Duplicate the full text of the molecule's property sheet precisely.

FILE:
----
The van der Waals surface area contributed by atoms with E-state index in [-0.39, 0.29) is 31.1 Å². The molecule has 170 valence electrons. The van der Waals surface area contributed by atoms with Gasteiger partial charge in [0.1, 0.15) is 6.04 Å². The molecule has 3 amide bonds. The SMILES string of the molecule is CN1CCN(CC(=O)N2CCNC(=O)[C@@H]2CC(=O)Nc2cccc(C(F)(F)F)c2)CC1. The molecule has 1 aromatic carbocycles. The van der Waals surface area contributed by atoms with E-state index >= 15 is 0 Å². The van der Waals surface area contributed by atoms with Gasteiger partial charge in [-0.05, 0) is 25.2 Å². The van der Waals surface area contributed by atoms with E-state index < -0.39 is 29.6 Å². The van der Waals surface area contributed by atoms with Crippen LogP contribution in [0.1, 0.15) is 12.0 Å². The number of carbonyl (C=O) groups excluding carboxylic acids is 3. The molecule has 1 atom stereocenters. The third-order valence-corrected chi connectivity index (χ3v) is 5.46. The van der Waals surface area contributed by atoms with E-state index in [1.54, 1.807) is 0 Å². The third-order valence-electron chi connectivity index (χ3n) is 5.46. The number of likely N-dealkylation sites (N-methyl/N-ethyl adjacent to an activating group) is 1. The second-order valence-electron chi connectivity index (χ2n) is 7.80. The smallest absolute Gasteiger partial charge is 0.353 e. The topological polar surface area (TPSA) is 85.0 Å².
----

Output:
The van der Waals surface area contributed by atoms with E-state index in [-0.39, 0.29) is 31.1 Å². The molecule has 170 valence electrons. The van der Waals surface area contributed by atoms with Gasteiger partial charge in [0.1, 0.15) is 6.04 Å². The molecule has 3 amide bonds. The SMILES string of the molecule is CN1CCN(CC(=O)N2CCNC(=O)[C@@H]2CC(=O)Nc2cccc(C(F)(F)F)c2)CC1. The molecule has 1 aromatic carbocycles. The van der Waals surface area contributed by atoms with E-state index >= 15 is 0 Å². The van der Waals surface area contributed by atoms with Gasteiger partial charge in [-0.05, 0) is 25.2 Å². The van der Waals surface area contributed by atoms with E-state index < -0.39 is 29.6 Å². The van der Waals surface area contributed by atoms with Crippen LogP contribution in [0.1, 0.15) is 12.0 Å². The number of carbonyl (C=O) groups excluding carboxylic acids is 3. The molecule has 1 atom stereocenters. The third-order valence-corrected chi connectivity index (χ3v) is 5.46. The van der Waals surface area contributed by atoms with E-state index in [1.54, 1.807) is 0 Å². The third-order valence-electron chi connectivity index (χ3n) is 5.46. The number of likely N-dealkylation sites (N-methyl/N-ethyl adjacent to an activating group) is 1. The second-order valence-electron chi connectivity index (χ2n) is 7.80. The smallest absolute Gasteiger partial charge is 0.353 e. The topological polar surface area (TPSA) is 85.0 Å².